How Data Meshes Can Help Businesses Better Manage Their Data
How can businesses manage the enormous volumes of data that power their operations today? The conventional answer has been to use technologies such as data warehouses and data lakes, which provide ways to store massive amounts of data in a centralised location that any part of the business can access.
But centralised data storage platforms don't always cut it. They don't enable efficient domain-specific data operations, can hinder self-serviceability, and they can complicate the enforcement of data governance requirements.
That's why businesses are increasingly turning to data meshes. Data meshes represent a radical new take on data management—one that aims to make data more flexible while simplifying data management processes, even as data consumption and governance requirements continue to grow in complexity.
Introduced in 2018 by Zhamak Dehghani, director of emerging technologies in North America at Thoughtworks, data mesh is founded on four key principles of Domain Ownership, Data as a Product, Self-Serve Data Platform, and Federated Computational Governance. A paradigm shift that requires collective effort of many complementary roles and disciplines, data mesh can deliver huge benefits to businesses, improving data quality and access that can speed up decision-making, agility, innovation and scalability.
Keep reading for a breakdown of how a data mesh architecture works, why data meshes benefit businesses and how to determine if a data mesh is the right approach to meet your company's data management needs.
What Is A Data Mesh?
A data mesh is a data architecture in which data is organised in a domain-oriented manner. In a data mesh, each business unit or domain manages its data in its own way.
Thus, under a data mesh architecture, business departments such as sales, marketing and customer service would each get their own sets of data storage technologies, analytics tools and processing technologies. They'd also be able to apply different data governance and security rules to their data.
Primarily though, a data mesh is an architectural approach to solving the problem of data silos in large companies that also need to share and govern their data. Either you have big, monolithic central data stores that require huge data migration projects and lots of central maintenance to function, or you have pockets of data in a wide variety of siloes—as a result of acquisitions and data that is produced as a by-product of your applications. Most likely of course, you may have a combination of both these extremes. The data mesh design is one that looks to simplify what needs to be done to the data, while still enabling democratisation and governance. A data mesh will not dictate a data migration to a central warehouse or lake, but it will still allow you some central control of how data is accessed in its home locations.
Data Meshes vs Microservices
The data mesh concept draws explicitly on microservices software architectures. In software development, modern businesses often use microservices to break up complex applications into smaller functional pieces, which makes it easier to manage each microservice as appropriate.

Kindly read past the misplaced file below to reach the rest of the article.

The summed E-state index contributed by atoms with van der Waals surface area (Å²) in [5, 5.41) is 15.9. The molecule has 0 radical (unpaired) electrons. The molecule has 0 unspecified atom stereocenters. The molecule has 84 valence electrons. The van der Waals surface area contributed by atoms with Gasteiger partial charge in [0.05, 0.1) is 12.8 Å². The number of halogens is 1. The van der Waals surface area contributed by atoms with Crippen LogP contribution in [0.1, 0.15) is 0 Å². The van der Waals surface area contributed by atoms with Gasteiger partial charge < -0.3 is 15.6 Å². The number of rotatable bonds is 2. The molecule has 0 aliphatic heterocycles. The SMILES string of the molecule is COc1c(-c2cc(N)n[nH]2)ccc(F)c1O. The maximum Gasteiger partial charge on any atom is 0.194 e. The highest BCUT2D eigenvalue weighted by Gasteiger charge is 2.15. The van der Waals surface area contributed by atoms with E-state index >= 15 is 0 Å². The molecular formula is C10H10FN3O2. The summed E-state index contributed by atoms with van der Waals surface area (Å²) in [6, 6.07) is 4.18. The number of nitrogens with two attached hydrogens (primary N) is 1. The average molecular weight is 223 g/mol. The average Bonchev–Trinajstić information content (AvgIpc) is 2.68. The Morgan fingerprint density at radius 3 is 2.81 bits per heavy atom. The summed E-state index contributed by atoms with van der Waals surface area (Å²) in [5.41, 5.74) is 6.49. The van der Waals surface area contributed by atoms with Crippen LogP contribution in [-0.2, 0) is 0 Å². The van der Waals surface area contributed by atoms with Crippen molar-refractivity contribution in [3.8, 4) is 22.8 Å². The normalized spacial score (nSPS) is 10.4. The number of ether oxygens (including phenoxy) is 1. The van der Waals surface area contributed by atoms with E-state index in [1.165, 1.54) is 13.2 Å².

A data mesh does something similar for data. It breaks down large, monolithic data repositories into smaller, discrete pipelines that can be optimised for multiple use cases. Put another way, data meshes decentralise monolithic data architectures into domains, just as microservices do.
At a high level, data meshes and microservices are similar in the respect that they both break complex, inflexible resources into smaller pieces that are easier to adapt to varying requirements.
What Makes Data Meshes Unique?
This domain-specific approach to data management is what makes data meshes different from traditional data management strategies.
Historically, many businesses that needed to store, process and analyse large volumes of data relied on a central data platform, such as a data lake or a data warehouse, both of which offer means of storing large amounts of data. They also usually applied centralised governance policies across all of their data, and they provided a centralised set of tools that all business units were expected to use when they wanted to process or analyse data.
As a result, data architectures have traditionally been monolithic and generic. Rather than catering to the unique needs of different users within the business, conventional data architectures expected everyone to store data in the same place, and to work with data using the same tools and approaches.
The data mesh architecture upends this concept by making it possible to decentralise data storage and management. In a data mesh, every unit in the business can manage and govern data in whichever way best suits it, rather than being forced to adapt to a one-size-fits-all data management strategy.
The Business Benefits of Data Mesh
From a business perspective, data meshes offer a variety of benefits that increase the value of data while also reducing the cost and complexity of data management.
Domain-oriented data management
Arguably the single most important benefit of a data mesh is that it provides each unit within the business control over how it manages its own data. Rather than imposing a central set of data tools and processes on all users, a data mesh makes it possible for each group to choose whichever data management tools and techniques make most sense for its needs.
To understand how that delivers value in practice, consider how two distinct business domains, say, a customer service department and an IT department, might work with data under a data mesh model. For the customer service department, being able to analyse data that is linked to individual customers is important, but that's likely less critical for the IT department, which will be more interested in analysing data related to non-human entities, such as servers and applications.